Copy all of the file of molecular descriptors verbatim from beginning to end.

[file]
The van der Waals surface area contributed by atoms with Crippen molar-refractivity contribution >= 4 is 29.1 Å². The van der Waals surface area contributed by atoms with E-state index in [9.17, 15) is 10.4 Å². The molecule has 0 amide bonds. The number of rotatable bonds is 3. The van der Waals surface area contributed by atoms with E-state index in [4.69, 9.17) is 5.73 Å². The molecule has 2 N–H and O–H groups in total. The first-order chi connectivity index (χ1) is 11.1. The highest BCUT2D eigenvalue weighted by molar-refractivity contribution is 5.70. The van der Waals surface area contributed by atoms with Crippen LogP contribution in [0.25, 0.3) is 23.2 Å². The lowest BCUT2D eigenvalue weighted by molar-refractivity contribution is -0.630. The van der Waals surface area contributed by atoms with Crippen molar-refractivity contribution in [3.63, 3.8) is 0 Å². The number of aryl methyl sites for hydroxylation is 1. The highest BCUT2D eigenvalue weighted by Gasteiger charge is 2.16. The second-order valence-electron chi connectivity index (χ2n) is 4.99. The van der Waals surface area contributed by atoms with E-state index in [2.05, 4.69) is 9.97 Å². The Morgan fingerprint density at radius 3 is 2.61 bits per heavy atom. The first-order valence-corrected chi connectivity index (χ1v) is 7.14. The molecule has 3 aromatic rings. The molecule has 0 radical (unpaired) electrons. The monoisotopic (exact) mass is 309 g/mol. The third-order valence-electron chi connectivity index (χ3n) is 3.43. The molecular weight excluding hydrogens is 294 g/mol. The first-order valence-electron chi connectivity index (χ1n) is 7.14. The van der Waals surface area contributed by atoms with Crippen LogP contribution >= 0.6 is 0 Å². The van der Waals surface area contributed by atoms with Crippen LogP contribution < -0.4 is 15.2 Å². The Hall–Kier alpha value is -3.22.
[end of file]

The van der Waals surface area contributed by atoms with Crippen molar-refractivity contribution >= 4 is 29.1 Å². The van der Waals surface area contributed by atoms with E-state index in [9.17, 15) is 10.4 Å². The molecule has 0 amide bonds. The number of rotatable bonds is 3. The van der Waals surface area contributed by atoms with E-state index in [4.69, 9.17) is 5.73 Å². The molecule has 2 N–H and O–H groups in total. The first-order chi connectivity index (χ1) is 11.1. The highest BCUT2D eigenvalue weighted by molar-refractivity contribution is 5.70. The van der Waals surface area contributed by atoms with Crippen LogP contribution in [0.25, 0.3) is 23.2 Å². The lowest BCUT2D eigenvalue weighted by molar-refractivity contribution is -0.630. The van der Waals surface area contributed by atoms with Crippen molar-refractivity contribution in [3.63, 3.8) is 0 Å². The number of aryl methyl sites for hydroxylation is 1. The highest BCUT2D eigenvalue weighted by Gasteiger charge is 2.16. The second-order valence-electron chi connectivity index (χ2n) is 4.99. The van der Waals surface area contributed by atoms with E-state index in [2.05, 4.69) is 9.97 Å². The Morgan fingerprint density at radius 3 is 2.61 bits per heavy atom. The first-order valence-corrected chi connectivity index (χ1v) is 7.14. The molecule has 3 aromatic rings. The molecule has 0 radical (unpaired) electrons. The monoisotopic (exact) mass is 309 g/mol. The third-order valence-electron chi connectivity index (χ3n) is 3.43. The molecular weight excluding hydrogens is 294 g/mol. The first-order valence-electron chi connectivity index (χ1n) is 7.14. The van der Waals surface area contributed by atoms with Crippen LogP contribution >= 0.6 is 0 Å². The van der Waals surface area contributed by atoms with Crippen LogP contribution < -0.4 is 15.2 Å². The Hall–Kier alpha value is -3.22.